tatrātha śuśrāva suhṛd-vinaṣṭiṁ
vanaṁ yathā veṇuja-vahni-saṁśrayam
saṁspardhayā dagdham athānuśocan
sarasvatīṁ pratyag iyāya tūṣṇīm
tatra— there; atha—thereafter; śuśrāva—heard; suhṛt—kinsmen; vinaṣṭim—all dead; vanam—forest; yathā—as much as; veṇuja-vahni—fire due to the bamboos; saṁśrayam—friction with one another; saṁspardhayā—by violent passion; dagdham—burnt; atha—thus; anuśocan—thinking; sarasvatīm—the River Sarasvatī; pratyak—westward; iyāya—went; tūṣṇīm—silently.
At the place of pilgrimage at Prabhāsa, it came to his knowledge that all his relatives had died due to violent passion, just as an entire forest burns due to fire produced by the friction of bamboos. After this he proceeded west, where the River Sarasvatī flows.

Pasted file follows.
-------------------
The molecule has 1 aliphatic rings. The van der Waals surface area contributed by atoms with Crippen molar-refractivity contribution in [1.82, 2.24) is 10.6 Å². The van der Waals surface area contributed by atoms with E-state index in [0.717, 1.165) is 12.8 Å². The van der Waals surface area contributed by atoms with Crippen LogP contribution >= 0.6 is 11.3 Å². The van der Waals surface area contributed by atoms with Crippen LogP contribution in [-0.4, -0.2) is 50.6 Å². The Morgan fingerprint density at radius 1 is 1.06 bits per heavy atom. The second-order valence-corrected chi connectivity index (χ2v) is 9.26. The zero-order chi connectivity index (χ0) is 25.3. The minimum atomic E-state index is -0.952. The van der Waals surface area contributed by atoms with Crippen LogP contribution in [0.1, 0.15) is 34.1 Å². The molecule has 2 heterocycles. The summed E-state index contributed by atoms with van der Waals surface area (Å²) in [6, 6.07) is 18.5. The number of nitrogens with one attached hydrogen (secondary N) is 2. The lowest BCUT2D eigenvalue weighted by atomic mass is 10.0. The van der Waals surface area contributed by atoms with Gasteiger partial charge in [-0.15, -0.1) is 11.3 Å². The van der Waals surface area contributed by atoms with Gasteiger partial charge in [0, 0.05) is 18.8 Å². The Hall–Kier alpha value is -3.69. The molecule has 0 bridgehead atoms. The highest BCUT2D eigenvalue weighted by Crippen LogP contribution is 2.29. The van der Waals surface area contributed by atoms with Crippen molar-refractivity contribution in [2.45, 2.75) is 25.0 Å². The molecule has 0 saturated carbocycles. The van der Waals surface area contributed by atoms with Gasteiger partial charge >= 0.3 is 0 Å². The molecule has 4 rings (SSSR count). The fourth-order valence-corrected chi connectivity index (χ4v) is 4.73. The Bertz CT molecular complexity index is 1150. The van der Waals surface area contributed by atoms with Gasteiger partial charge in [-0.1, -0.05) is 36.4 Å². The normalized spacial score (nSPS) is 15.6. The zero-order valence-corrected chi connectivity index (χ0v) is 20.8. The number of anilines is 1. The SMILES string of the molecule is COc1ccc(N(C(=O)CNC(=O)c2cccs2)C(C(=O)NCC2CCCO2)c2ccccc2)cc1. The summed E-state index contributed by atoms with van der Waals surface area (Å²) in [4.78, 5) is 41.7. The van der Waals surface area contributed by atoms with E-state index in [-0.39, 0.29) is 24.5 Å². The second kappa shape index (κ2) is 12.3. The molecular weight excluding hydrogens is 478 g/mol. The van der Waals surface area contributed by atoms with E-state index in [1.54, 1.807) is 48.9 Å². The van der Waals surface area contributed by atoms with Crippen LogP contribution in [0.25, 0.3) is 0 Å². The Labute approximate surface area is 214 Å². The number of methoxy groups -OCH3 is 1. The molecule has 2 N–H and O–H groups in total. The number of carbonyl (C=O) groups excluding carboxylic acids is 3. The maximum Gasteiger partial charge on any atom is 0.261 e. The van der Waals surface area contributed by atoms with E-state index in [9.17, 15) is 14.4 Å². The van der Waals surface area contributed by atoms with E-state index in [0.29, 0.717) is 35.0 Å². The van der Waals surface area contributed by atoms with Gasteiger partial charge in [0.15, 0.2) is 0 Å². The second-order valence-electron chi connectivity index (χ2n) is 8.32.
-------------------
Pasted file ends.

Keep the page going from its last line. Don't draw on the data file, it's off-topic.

Both the Kauravas and the Yādavas were relatives of Vidura, and Vidura heard of their extinction due to fratricidal war. The comparison of the friction of forest bamboos to that of passionate human societies is appropriate. The whole world is compared to a forest. At any moment there may be a flare-up of fire in the forest due to friction. No one goes to the forest to set it on fire, but due only to friction between bamboos, fire takes place and burns an entire forest. Similarly, in the greater forest of worldly transaction, the fire of war takes place because of the violent passion of the conditioned souls illusioned by the external energy. Such a worldly fire can be extinguished only by the water of the mercy cloud of saints, just as a forest fire can be extinguished only by rains falling from a cloud.
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